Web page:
A Dozen Dead In Japan After 7.6 Earthquake Strikes — Buildings Destroyed, Power Outage In Freezing Temperatures

Wagswoofs – Japan is currently facing challenges in determining the full extent of damage caused by the earthquake that hit its west coast. This devastating event has resulted in the loss of at least a dozen lives, destruction of buildings and major roads, and widespread power outages, leaving many homes without electricity in freezing temperatures.

On Monday afternoon, a powerful earthquake measuring a preliminary magnitude of 7.6 struck, causing residents in coastal areas to evacuate to higher ground. Tsunami waves, reaching approximately 1 meter (3.3 ft) in height, impacted Japan’s western seaboard.

Several thousand army personnel, firefighters, and police officers from different parts of the country have been sent to the hardest-hit region in the remote Noto peninsula, located in Ishikawa prefecture.

Rescue operations have faced significant obstacles as damaged and blocked roads have impeded progress. In addition, one of the local airports had to shut down due to cracks on its runway.

Several rail services, ferries, and flights to the area have also been suspended.

“The race against time to search and rescue those affected by the earthquake was emphasized by Prime Minister Fumio Kishida during an emergency disaster meeting on Tuesday.”

Rescuers are facing significant challenges in accessing the northern tip of the Noto peninsula, as the roads have been severely damaged. Kishida mentioned that helicopter surveys have revealed numerous fires and extensive destruction to buildings and infrastructure.


According to local media reports, the number of confirmed deaths has exceeded a dozen at this point. The majority of these fatalities occurred in the town of Wajima, which was severely impacted by the earthquake. One particularly devastating incident that occurred on Monday was a massive blaze that broke out in the town.

According to the national police agency, six individuals have been reported as deceased, while the fire and disaster management agency has stated that 19 people are currently in a state of cardiac arrest.

According to the Japan Meteorological Agency, more than 140 tremors have been detected since the earthquake initially struck on Monday.


The agency has issued a warning that there could be more powerful shocks in the coming days.

Nobuko Sugimori, a resident of Nanao city in Ishikawa, expressed that she had never encountered a quake like this before.

“I attempted to grasp onto the TV set in a desperate effort to prevent it from tumbling over. However, I found myself swaying uncontrollably from one side to another,” Sugimori expressed, speaking from her residence. The front wall of her home displayed a significant crack, while the interior was scattered with displaced furniture.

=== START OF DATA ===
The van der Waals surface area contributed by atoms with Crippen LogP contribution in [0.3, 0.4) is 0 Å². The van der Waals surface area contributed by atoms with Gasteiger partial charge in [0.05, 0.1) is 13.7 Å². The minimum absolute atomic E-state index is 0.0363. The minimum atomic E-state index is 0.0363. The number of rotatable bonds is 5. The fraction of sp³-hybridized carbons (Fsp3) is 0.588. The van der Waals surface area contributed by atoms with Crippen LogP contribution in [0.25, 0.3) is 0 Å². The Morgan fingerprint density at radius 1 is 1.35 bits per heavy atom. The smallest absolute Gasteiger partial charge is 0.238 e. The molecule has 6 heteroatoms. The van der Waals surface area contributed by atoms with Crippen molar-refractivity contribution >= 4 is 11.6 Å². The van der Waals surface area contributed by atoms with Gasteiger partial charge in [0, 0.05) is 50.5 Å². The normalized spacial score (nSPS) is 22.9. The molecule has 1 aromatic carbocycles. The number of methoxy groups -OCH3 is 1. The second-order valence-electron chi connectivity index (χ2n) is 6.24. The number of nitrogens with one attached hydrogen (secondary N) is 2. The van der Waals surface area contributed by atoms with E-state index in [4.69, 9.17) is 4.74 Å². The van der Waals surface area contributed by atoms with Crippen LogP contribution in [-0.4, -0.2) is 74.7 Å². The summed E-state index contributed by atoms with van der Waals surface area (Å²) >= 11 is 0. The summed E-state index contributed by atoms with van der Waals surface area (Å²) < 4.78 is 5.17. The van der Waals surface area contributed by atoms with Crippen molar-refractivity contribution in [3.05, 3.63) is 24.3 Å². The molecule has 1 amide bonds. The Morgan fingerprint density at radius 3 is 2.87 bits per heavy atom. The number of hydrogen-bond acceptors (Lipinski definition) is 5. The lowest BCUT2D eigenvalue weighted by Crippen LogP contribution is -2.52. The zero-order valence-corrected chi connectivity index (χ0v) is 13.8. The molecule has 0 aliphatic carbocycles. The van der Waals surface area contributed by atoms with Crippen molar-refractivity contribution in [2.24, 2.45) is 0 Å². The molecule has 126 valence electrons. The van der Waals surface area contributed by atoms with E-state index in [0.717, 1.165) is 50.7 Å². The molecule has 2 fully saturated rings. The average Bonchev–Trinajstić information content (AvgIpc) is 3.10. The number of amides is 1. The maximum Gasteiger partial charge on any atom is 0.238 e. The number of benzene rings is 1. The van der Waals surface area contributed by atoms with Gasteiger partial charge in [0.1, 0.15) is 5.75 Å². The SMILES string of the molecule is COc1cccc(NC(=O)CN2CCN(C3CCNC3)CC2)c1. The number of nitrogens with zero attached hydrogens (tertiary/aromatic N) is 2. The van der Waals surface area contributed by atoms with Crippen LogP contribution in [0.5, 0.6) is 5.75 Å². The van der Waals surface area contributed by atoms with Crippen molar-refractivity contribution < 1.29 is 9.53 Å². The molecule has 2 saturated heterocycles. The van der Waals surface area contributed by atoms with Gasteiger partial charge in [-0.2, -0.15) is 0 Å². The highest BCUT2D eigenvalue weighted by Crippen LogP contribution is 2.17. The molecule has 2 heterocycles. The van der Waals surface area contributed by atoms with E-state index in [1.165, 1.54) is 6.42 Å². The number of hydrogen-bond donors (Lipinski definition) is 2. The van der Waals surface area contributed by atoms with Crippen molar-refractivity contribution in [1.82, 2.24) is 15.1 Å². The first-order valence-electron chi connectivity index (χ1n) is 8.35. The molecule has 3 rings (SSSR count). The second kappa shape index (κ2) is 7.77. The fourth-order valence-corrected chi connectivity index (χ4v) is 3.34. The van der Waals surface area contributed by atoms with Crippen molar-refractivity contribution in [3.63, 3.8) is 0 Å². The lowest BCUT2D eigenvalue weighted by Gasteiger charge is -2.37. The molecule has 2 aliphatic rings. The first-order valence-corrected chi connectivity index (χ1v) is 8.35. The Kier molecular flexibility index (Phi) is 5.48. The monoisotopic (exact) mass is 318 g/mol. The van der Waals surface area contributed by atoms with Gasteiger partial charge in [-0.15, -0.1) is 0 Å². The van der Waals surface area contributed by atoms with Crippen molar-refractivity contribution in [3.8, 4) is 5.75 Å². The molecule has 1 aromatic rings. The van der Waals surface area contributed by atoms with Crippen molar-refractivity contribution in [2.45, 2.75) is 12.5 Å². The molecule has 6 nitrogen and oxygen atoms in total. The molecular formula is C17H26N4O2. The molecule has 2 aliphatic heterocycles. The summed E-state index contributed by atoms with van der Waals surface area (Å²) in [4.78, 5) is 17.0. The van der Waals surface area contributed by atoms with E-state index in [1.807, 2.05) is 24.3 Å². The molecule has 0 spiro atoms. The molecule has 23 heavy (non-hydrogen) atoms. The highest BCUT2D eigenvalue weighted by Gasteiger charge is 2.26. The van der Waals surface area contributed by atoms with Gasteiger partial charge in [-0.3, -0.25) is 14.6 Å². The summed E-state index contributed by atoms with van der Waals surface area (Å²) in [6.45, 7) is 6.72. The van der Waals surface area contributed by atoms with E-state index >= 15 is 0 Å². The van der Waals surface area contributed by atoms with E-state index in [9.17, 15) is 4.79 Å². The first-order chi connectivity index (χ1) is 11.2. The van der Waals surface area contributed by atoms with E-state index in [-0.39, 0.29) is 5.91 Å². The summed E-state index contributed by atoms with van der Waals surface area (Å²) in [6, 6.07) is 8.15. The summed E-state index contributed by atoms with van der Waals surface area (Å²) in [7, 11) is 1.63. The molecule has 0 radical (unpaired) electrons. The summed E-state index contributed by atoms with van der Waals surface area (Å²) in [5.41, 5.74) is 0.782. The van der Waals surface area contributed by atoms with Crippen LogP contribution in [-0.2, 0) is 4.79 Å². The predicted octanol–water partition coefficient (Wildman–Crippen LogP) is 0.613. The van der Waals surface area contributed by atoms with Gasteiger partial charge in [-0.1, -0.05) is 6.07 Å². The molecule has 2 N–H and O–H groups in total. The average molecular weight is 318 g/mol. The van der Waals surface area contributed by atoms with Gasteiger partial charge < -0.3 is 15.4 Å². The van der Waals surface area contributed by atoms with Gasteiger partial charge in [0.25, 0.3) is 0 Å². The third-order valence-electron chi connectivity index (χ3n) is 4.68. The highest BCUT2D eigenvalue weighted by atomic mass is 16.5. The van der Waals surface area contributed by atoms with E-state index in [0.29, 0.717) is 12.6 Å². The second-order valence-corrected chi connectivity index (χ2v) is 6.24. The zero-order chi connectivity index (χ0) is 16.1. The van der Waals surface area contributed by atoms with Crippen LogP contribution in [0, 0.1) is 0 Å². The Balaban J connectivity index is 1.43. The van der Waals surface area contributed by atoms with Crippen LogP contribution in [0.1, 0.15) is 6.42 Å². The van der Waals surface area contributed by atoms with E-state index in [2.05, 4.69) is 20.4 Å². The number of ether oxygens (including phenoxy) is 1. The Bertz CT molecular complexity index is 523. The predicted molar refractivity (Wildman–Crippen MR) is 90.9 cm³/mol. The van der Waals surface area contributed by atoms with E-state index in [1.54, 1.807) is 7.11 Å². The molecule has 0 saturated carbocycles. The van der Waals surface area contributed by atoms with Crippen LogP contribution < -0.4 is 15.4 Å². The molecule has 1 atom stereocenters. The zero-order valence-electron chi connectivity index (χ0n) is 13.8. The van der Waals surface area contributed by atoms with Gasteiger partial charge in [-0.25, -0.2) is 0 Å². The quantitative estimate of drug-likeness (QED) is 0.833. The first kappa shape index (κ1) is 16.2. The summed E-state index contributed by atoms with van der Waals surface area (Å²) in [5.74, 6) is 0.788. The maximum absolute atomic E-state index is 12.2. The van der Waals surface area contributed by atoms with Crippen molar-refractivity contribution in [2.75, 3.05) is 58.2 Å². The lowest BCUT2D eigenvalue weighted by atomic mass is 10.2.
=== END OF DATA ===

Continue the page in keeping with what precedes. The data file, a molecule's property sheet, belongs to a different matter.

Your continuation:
Residents had another close call when a collapsed building crushed a car across the street.

Fujiko Ueno, a 73-year-old woman, shared her experience of the earthquake that struck during her New Year celebration. She mentioned that there were nearly 20 people in her house at the time, but thankfully, everyone managed to escape unharmed.

“It happened so quickly,” she exclaimed, standing amidst the wreckage and mud that seeped from the cracked surface of the road. A powerful earthquake measuring 7.6 on the Richter scale struck Ishikawa prefecture in central Japan on Monday.”

President Joe Biden expressed his commitment to supporting Japan in the aftermath of the earthquake, stating that the United States stands ready to offer any assistance that may be needed.


“We express our heartfelt sympathy to the Japanese people during this challenging time, as the United States and Japan share a strong and enduring friendship,” he stated.

More than 97,000 people were ordered to evacuate their homes by the Japanese government on Monday night. These individuals were directed to sports halls and school gymnasiums, which are commonly used as evacuation centers during emergencies.

On Tuesday, authorities lifted tsunami warnings, allowing many people to safely return to their homes.

According to Hokuriku Electric Power’s website, approximately 33,000 households in Ishikawa prefecture were still without power early on Tuesday morning. Moreover, NHK reported that most areas in the northern Noto peninsula were also experiencing a lack of water supply.

The New Year appearance of Emperor Naruhito and Empress Masako, which was scheduled for Tuesday, has been canceled by the Imperial Household Agency due to the recent disaster. Additionally, Kishida’s planned visit to Ise Shrine on Thursday has been postponed. This comes after a powerful magnitude 7.6 earthquake hit Ishikawa prefecture in central Japan on Monday.

Nuclear Plants

Japan’s nuclear industry is currently facing a delicate situation as a result of the recent earthquake. Since the catastrophic events of the 2011 earthquake and tsunami that caused nuclear meltdowns in Fukushima, there has been significant opposition from local communities. This opposition stems from the devastating consequences that were experienced, with entire towns being destroyed.

The Nuclear Regulation Authority has confirmed that there were no irregularities detected at the nuclear plants located along the Sea of Japan. This includes the Ohi and Takahama plants in Fukui Prefecture, which are currently operating five active reactors.

Hokuriku Electric’s Shika plant, which is the closest to the epicenter, had already shut down its two reactors for regular inspections before the earthquake. The plant reported no impact from the quake, according to the agency.

Kokusai Electric, the chip materials maker, is currently conducting further investigations after discovering some damage at its factory in Toyama. This comes just before the scheduled resumption of operations on Thursday.

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